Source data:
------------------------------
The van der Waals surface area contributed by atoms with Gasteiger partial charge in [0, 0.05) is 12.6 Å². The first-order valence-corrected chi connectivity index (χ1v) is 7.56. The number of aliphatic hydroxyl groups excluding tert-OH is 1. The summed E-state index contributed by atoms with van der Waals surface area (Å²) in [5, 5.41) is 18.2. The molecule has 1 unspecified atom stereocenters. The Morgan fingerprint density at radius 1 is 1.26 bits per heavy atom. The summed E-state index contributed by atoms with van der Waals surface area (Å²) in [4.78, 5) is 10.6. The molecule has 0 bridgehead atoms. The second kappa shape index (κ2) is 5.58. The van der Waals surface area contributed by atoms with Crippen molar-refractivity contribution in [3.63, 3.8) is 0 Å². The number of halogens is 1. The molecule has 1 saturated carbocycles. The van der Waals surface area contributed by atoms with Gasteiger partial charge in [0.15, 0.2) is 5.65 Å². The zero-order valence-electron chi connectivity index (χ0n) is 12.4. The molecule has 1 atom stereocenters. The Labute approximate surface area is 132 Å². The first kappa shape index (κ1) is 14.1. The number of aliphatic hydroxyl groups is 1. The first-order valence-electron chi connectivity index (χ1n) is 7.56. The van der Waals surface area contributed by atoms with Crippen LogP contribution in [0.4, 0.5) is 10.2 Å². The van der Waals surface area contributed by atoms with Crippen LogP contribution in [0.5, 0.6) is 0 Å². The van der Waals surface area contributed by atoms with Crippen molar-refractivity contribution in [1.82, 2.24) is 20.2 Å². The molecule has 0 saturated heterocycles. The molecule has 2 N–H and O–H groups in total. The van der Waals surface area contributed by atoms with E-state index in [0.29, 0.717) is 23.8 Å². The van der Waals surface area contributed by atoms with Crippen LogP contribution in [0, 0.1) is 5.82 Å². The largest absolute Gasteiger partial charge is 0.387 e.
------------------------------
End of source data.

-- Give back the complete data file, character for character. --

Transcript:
The van der Waals surface area contributed by atoms with Gasteiger partial charge in [0, 0.05) is 12.6 Å². The first-order valence-corrected chi connectivity index (χ1v) is 7.56. The number of aliphatic hydroxyl groups excluding tert-OH is 1. The summed E-state index contributed by atoms with van der Waals surface area (Å²) in [5, 5.41) is 18.2. The molecule has 1 unspecified atom stereocenters. The Morgan fingerprint density at radius 1 is 1.26 bits per heavy atom. The summed E-state index contributed by atoms with van der Waals surface area (Å²) in [4.78, 5) is 10.6. The molecule has 0 bridgehead atoms. The second kappa shape index (κ2) is 5.58. The van der Waals surface area contributed by atoms with Crippen molar-refractivity contribution in [3.63, 3.8) is 0 Å². The number of halogens is 1. The molecule has 1 saturated carbocycles. The van der Waals surface area contributed by atoms with Gasteiger partial charge in [0.15, 0.2) is 5.65 Å². The zero-order valence-electron chi connectivity index (χ0n) is 12.4. The molecule has 1 atom stereocenters. The Labute approximate surface area is 132 Å². The first kappa shape index (κ1) is 14.1. The number of aliphatic hydroxyl groups is 1. The first-order valence-electron chi connectivity index (χ1n) is 7.56. The van der Waals surface area contributed by atoms with Crippen LogP contribution in [0.4, 0.5) is 10.2 Å². The van der Waals surface area contributed by atoms with Crippen LogP contribution in [0.5, 0.6) is 0 Å². The van der Waals surface area contributed by atoms with Crippen molar-refractivity contribution in [1.82, 2.24) is 20.2 Å². The molecule has 0 saturated heterocycles. The molecule has 2 N–H and O–H groups in total. The van der Waals surface area contributed by atoms with E-state index in [0.29, 0.717) is 23.8 Å². The van der Waals surface area contributed by atoms with Crippen LogP contribution in [0, 0.1) is 5.82 Å². The largest absolute Gasteiger partial charge is 0.387 e.